many such expectations held by entering members are inaccurate and often unrealistically
high. At times, the media is responsible. At other times corporate recruiters paint rosy pictures
in order to attract job candidates to the organization.
Psychological Contract. When people join organizations, they also have ideas about what they
expect to receive from the organization and what they plan to give the organization in return.
Such perceptions form what is known as the psychological contract and refers to beliefs
held by employees concerning their reciprocal obligations between them and their organization.
Unfortunately, psychological contract breach appears to be a common occurrence in organizations. Perceptions of psychological contract breach occur when an employee perceives
that his or her organization has failed to fulfill one or more promised obligations of the
psychological contract. This often results in feelings of anger and betrayal and can have a
negative effect on employees’ work attitudes and behaviour.
IV. Methods of Socialization
Organizations differ in the extent to which they make use of other organizations to help
socialize their members. The strategy of reliance on external agents is often used by
organizations to help socialize their members. Thus, hospitals rely on medical schools to
socialize doctors, while business firms rely on business schools to send them recruits who
think and act in a business-like manner. On the other hand, organizations such as police
forces, the military, and religious institutions are less likely to rely on external socializers.
Organizations that handle their own socialization are especially interested in maintaining the
continuity and stability of job behaviours over a period of time. Thus, organizations differ in
terms of who does the socializing, how it is done, and how much is done.
A. Realistic Job Previews
Realistic job previews provide a balanced, realistic picture of the positive and negative
aspects of the job to job applicants. When used properly, these previews can reduce
unrealistic expectations on the part of new organizational members, reduce turnover, and
improve job performance.
B. Employee Orientation Programs
Employee orientation programs are designed to introduce new employees to their job, the
people they will be working with, and the organization. The main content of most orientation
programs consists of health and safety issues, terms and conditions of employment, and
information about the organization, such as its history and traditions. Another purpose of new
employee orientation programs is to convey and form the psychological contract, and to teach
newcomers how to cope with stressful work situations. Orientation programs can have a
lasting effect on the job attitudes and behaviours of new hires and they can also lower
C. Socialization Tactics
Socialization tactics refer to the manner in which organizations structure the early work
experiences of new members. There are six socialization tactics that vary on a bipolar
continuum and include:
Collective versus Individual Tactics. A number of new members are socialized as a group,
going through the same experiences and facing the same challenges.
Formal versus Informal Tactics. Formal tactics involve segregating newcomers from regular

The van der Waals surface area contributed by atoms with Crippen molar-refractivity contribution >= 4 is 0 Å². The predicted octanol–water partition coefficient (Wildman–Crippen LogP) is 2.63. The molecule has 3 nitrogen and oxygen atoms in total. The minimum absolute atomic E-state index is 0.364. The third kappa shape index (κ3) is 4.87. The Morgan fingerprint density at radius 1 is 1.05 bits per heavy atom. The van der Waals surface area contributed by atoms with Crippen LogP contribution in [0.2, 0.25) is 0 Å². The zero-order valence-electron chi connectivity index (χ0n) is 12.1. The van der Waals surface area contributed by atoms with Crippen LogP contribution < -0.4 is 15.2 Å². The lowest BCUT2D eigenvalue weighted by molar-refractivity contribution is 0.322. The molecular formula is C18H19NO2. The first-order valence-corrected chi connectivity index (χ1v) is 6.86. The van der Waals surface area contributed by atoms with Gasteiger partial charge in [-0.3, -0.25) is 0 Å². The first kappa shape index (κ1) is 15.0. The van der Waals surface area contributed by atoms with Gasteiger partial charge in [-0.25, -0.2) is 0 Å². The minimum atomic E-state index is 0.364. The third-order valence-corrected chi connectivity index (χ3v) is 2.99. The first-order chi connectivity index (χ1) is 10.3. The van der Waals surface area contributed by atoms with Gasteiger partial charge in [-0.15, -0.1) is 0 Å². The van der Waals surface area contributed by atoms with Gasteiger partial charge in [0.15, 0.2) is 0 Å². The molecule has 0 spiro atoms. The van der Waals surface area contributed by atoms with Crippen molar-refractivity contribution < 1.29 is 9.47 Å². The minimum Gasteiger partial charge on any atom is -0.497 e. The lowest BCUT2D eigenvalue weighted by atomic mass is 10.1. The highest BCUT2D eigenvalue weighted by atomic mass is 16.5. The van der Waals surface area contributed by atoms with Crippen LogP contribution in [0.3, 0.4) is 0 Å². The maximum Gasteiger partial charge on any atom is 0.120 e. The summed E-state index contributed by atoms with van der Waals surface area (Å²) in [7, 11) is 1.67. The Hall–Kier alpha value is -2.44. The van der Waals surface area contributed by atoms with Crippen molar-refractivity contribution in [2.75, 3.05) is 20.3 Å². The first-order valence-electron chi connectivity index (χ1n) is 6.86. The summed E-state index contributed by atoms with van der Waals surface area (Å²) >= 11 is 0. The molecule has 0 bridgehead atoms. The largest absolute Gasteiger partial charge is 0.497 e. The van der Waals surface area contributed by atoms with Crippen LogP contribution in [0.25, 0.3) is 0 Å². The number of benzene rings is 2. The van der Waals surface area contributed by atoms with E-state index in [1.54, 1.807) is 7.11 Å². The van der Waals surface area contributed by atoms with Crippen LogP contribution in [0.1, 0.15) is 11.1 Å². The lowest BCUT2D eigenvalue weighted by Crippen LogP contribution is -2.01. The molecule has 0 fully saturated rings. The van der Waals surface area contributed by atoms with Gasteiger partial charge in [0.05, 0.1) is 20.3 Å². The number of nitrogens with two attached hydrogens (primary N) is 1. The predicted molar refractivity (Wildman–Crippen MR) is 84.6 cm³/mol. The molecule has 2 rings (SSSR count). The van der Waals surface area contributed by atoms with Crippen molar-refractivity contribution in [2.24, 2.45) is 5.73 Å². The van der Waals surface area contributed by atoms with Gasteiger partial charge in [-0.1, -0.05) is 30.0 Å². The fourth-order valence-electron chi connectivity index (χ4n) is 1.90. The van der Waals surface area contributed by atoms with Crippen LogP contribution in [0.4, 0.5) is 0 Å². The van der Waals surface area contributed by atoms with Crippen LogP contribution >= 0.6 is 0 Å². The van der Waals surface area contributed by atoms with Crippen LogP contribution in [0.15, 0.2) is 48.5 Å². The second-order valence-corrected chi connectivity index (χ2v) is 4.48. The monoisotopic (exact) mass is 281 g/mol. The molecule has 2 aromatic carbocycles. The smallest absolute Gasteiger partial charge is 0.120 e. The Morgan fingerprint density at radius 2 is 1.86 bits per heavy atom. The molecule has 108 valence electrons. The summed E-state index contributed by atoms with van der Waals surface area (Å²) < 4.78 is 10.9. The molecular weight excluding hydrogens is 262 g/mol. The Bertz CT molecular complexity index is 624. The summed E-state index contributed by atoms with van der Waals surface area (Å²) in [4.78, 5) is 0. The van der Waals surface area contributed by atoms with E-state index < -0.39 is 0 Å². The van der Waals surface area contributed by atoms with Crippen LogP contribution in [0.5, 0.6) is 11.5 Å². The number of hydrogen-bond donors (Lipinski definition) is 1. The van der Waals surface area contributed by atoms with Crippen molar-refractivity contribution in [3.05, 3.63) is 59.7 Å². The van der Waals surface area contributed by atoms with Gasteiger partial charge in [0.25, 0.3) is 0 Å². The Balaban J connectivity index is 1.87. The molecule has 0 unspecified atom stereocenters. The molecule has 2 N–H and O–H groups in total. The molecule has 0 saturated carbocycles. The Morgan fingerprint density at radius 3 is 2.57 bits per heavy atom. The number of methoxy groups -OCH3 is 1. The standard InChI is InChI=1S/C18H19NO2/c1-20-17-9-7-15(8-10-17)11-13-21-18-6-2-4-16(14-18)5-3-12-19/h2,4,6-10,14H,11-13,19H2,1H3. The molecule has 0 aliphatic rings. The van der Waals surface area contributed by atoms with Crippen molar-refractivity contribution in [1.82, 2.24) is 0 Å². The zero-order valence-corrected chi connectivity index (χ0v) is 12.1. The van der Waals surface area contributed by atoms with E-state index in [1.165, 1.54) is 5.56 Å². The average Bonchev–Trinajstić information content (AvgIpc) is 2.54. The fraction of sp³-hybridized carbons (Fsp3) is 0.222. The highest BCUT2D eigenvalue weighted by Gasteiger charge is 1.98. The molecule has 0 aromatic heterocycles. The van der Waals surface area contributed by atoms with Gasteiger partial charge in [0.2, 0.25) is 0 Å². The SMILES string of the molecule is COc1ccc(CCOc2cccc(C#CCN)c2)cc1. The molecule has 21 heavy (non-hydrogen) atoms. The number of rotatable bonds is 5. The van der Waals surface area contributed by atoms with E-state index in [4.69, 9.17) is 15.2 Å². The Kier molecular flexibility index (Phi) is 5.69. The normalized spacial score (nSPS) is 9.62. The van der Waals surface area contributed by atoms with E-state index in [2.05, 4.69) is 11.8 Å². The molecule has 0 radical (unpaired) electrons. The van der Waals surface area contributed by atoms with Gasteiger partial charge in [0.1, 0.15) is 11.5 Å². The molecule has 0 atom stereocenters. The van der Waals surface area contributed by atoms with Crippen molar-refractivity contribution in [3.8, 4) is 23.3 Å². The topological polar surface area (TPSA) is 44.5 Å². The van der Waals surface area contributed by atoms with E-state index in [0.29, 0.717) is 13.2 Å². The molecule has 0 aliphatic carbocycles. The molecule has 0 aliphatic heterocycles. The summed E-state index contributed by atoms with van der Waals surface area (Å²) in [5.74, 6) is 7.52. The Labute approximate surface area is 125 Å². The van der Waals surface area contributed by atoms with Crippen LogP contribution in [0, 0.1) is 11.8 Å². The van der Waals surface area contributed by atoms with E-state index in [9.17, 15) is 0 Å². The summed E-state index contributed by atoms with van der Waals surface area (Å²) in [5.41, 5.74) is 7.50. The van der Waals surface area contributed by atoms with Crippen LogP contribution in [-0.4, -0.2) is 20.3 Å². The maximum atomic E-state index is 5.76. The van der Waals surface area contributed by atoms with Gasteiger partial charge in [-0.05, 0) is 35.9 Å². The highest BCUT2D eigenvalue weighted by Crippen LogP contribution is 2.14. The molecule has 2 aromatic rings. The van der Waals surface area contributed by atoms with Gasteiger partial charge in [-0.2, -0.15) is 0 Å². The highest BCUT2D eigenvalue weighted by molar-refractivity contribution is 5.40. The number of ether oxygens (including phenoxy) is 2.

organizational members and providing them with formal learning experiences during the
period of socialization.
Sequential versus Random Tactics. The sequential tactic involves a fixed sequence of steps
leading to the assumption of the role, compared with the random tactic in which there is an
ambiguous or changing sequence.
Fixed versus Variable Tactics. Fixed socialization consists of a timetable for the assumption of
the role. Serial versus Disjunctive Tactics. The serial tactic refers to a process where newcomers are
socialized by experienced members of the organization.
Investiture versus Divestiture Tactics. Divestiture tactics refer to what is also known as
debasement and hazing. Organizations put new members through a series of experiences that
are designed to humble them and strip away some of their initial self-confidence.
Institutionalized versus Individualized Socialization. The six socialization tactics can be
grouped into two separate patterns of socialization. Institutionalized socialization consists of
collective, formal, sequential, fixed, serial, and investiture tactics. Individualized socialization
consists of individual, informal, random, variable, disjunctive, and divestiture tactics.
Institutionalized socialization reflects a more structured program of socialization and reduces
newcomers’ feelings of uncertainty. Individualized socialization reflects a relative absence of
structure and so the early work experiences of newcomers are somewhat uncertain. The
tactics can also been distinguished in terms of the context in which information is presented to
new hires, the content provided to new hires, and the social aspects of socialization.
Institutionalized socialization tactics are effective in promoting organizational loyalty, esprit de
corps, and uniformity of behaviour among those being socialized. When socialization is
individualized, new members are more likely to take on the particular characteristics and style
of their socializers. Therefore, uniformity is less likely under individualized socialization.
Research Evidence. Institutionalized socialization tactics have been found to be related to
proximal outcomes, such as lower role ambiguity and conflict and more positive perceptions of
P–J and P–O fit, as well as more distal outcomes, such as more positive job satisfaction and
organizational commitment and lower stress and turnover. In addition, the institutionalized
socialization tactics result in a more custodial role orientation in which new hi